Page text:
I admit, when I first got it, I was disappointed. Now I know when to apply an ND, Polarizer, switch to manual focus, what shutter speed to use for what. I'm extremely happy. I agree the OIS isn't this camera's strong point.
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post #12 of 23 Old 06-11-2004, 02:09 PM
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Quote:
And I too would love a 3-CCD 1080i 24 fps HD camcorder for under $4K
At 24 fps you're talking 1080p only I believe. I don't think you'd want to attempt interlacing at that slow a frame rate.

Canon has stopped shipping XL1s cams. What's in the warehouse is it. This portends a new model coming that is supposedly based on HDV as well. Should be interesting to see this battle coming with JVC leading and Sony and Canon entering the fray.
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post #13 of 23 Old 06-11-2004, 02:24 PM
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If the Canon is HDV, it's going to be constrained to the same bit rate limitations of the DV media as the JVC. <--- That's not a bad thing, because it's inexpensive and available. I agree with hmurchison that it likely will record progressive frames, possibly 24 fps, but 1080p is unlikely without a recording media something other than DV tape. And 3 CCD costs more and uses more battery power. It is that reality responsible for nearly 1.5 years after the introduction of the JVC, that Sony, Panasonic, Canon have not stepped up to the plate with a world beating, or even just a competing product. It is fairly certain that the follow-on consumer HD cams will exceed the JVC first generation product, but unlikely they will be able to do it at the JVC price point, now at street prices around $2k, hence the delays. The Sony prototype shown was not a working prototype at the time of its showing.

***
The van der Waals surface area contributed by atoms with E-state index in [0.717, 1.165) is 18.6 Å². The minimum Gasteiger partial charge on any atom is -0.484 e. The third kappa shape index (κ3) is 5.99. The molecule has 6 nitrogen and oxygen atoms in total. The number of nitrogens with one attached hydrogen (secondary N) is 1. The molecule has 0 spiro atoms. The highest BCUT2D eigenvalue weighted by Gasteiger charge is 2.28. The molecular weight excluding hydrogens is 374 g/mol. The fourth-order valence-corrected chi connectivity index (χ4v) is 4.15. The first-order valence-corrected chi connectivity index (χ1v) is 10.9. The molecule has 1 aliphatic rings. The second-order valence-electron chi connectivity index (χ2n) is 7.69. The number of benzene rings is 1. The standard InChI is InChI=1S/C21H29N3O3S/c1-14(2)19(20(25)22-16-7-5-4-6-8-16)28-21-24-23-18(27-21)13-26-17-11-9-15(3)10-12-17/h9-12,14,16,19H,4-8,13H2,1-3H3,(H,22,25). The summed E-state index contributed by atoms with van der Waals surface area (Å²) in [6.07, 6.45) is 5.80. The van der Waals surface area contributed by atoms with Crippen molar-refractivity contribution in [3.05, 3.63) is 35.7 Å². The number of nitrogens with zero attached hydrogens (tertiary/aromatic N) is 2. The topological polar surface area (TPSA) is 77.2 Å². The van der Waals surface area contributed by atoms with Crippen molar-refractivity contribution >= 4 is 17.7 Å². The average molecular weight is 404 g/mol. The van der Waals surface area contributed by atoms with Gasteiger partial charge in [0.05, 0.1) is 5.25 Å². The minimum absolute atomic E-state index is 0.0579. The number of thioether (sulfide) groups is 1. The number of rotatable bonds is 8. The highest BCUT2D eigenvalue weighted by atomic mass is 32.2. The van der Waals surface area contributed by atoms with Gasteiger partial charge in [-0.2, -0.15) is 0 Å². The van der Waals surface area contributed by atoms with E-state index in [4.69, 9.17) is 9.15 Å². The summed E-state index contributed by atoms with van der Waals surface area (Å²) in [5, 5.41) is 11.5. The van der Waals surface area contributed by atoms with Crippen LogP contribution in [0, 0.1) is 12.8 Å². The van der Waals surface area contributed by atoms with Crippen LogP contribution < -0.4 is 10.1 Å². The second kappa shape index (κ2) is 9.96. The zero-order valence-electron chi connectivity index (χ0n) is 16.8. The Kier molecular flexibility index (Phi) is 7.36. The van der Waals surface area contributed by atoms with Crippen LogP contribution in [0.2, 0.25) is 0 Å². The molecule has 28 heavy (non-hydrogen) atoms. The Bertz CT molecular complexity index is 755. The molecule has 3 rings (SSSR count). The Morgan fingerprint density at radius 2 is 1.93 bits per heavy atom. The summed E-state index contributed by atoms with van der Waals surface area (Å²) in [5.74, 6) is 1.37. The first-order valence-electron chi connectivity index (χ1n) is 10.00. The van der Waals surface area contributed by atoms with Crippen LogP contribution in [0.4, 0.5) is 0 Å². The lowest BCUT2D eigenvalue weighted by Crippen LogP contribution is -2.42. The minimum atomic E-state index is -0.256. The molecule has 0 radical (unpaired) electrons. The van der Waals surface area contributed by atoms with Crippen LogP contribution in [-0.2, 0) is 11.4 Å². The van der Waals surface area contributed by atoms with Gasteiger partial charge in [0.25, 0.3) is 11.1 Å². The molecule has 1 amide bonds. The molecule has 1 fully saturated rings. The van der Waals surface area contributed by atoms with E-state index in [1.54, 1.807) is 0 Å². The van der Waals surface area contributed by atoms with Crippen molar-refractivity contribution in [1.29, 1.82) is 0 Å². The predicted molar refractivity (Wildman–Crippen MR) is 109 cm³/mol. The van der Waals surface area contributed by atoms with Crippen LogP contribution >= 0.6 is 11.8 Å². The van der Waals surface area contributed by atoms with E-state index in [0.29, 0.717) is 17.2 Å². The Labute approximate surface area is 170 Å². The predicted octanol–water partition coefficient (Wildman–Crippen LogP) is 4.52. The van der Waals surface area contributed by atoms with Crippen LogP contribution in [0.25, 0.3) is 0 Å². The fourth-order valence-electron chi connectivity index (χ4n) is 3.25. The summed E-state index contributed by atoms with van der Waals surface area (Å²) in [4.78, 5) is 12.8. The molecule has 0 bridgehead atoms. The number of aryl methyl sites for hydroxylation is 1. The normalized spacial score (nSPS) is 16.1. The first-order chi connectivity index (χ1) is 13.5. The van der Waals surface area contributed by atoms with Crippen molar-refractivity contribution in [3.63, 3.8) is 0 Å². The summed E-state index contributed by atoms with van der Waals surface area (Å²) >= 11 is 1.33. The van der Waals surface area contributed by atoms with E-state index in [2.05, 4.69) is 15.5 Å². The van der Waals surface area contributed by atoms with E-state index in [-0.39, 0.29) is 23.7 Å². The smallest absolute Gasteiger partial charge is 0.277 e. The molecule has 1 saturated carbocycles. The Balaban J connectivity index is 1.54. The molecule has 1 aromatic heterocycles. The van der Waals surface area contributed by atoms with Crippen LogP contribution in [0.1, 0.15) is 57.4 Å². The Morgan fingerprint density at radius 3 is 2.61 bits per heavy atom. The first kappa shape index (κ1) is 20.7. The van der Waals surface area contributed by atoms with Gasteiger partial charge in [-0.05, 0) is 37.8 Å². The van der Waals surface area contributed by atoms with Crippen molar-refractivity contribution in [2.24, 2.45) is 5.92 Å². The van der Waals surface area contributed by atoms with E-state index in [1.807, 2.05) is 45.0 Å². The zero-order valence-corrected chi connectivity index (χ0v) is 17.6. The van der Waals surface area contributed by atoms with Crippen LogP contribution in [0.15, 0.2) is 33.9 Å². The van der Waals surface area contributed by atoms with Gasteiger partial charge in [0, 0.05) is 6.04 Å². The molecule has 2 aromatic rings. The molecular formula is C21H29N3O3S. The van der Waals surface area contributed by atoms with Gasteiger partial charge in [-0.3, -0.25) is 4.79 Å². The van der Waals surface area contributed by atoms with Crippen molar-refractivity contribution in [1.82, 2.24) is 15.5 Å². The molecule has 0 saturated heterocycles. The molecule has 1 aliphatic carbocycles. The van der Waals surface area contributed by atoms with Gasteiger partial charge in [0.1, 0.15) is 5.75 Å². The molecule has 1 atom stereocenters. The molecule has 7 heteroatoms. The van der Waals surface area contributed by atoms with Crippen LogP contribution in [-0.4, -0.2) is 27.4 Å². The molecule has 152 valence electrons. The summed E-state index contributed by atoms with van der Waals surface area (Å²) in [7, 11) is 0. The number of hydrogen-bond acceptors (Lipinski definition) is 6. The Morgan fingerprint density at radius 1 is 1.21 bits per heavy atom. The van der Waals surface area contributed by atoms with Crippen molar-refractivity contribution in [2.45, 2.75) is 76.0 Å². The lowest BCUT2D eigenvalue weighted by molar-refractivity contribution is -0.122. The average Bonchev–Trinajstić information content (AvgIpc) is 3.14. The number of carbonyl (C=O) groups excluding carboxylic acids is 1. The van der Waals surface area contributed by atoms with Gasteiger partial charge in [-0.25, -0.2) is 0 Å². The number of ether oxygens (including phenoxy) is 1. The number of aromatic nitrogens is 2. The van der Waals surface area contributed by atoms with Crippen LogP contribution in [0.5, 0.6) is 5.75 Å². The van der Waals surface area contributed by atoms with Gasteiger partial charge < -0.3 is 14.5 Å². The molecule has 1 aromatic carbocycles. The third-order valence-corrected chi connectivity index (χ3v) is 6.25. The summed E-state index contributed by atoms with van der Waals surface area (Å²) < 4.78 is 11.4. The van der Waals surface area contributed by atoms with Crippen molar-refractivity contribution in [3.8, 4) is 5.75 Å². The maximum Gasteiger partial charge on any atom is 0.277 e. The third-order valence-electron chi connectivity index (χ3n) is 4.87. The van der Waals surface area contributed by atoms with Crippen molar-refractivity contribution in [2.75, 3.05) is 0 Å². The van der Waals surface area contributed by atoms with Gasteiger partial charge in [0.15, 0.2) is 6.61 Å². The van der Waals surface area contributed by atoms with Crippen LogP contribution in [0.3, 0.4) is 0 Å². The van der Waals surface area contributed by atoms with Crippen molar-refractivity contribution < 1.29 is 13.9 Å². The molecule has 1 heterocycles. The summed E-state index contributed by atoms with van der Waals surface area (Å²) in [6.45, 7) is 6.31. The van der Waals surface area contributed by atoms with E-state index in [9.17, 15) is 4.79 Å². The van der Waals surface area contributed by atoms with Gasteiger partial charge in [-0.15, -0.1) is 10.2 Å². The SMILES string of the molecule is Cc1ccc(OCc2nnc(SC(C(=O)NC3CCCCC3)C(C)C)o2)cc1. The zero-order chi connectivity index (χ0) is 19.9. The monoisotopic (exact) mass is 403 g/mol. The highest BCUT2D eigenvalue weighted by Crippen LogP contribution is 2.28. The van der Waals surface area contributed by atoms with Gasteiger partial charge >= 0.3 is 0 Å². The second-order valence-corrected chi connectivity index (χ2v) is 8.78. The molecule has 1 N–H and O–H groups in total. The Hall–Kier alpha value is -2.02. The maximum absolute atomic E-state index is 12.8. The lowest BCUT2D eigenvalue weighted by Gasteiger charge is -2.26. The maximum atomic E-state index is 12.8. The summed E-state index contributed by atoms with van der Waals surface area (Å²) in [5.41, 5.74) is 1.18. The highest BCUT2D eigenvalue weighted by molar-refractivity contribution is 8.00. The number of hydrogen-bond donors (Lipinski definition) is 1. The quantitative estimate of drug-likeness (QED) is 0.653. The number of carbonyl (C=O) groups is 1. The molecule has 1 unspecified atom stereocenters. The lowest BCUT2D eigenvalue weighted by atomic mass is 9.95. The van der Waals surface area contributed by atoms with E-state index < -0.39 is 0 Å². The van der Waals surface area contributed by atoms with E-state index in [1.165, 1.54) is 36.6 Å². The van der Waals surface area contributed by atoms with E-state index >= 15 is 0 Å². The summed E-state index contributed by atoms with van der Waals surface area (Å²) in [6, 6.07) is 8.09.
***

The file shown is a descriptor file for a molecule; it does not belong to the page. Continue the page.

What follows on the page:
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post #14 of 23 Old 06-12-2004, 05:10 AM
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The thing a lot of us independent filmmakers are dying for is a 720p camera that does real 24 frames per second. This would give is a very inexpensive way of shooting shorts that can be projected in a cinema without converting frames. 720p is enough resolution to fool the eye into thinking you might have shot on 16mm. Obviously with some color and tweaking in editing.

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post #15 of 23 Old 06-12-2004, 05:37 PM
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I too would kill for 720/24p. I used the DVX100A to shoot my last event solely because of 24p. I just love the look. 720p would have killed.
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post #16 of 23 Old 06-14-2004, 08:55 AM - Thread Starter
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The rumored street price for the upcoming Sony HD cam is around $4000.

So all of us hoping to get a 3 chip HD cam for less than $2000 will be disappointed

It will not be the silver bullet that will kill off the JVC.
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post #17 of 23 Old 06-14-2004, 12:13 PM
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Quote:
Originally posted by Jwalter
The rumored street price for the upcoming Sony HD cam is around $4000.

So all of us hoping to get a 3 chip HD cam for less than $2000 will be disappointed

It will not be the silver bullet that will kill off the JVC.

It's still hard to get a decent 3 chip DV camera today for $2k. HDV is out of the question right now at that price point.

I know plenty of people who will rush to the Sony provided it's a step up from the current JVC models. I doubt Sony even hits $4k. I say they're targetting $5k for their 3 chip.

I'm most interested in seeing how Panasonic handles this over the next few years. They are conspicuously absent from the HDV hoopla. Perhaps they have plans to meet this market with a flavor of low cost DVCPRO HD. That would be sweet but I know i'm dreamin' :)

I think we have Sub $2k HDV in a couple of years hopefully with 3 ccds. That would really spur a lot of HD porn...oops did I say that out loud? No seriously it would be a boon for HD production.
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post #18 of 23 Old 06-14-2004, 04:40 PM
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Am I missing something here? If Moore's law applied to camcorders, by now we would be discussing $300 camcorders with tens of thousands of pixels per line! Is it really going to take over TEN years to get DV camcorders to DOUBLE in resolution!!!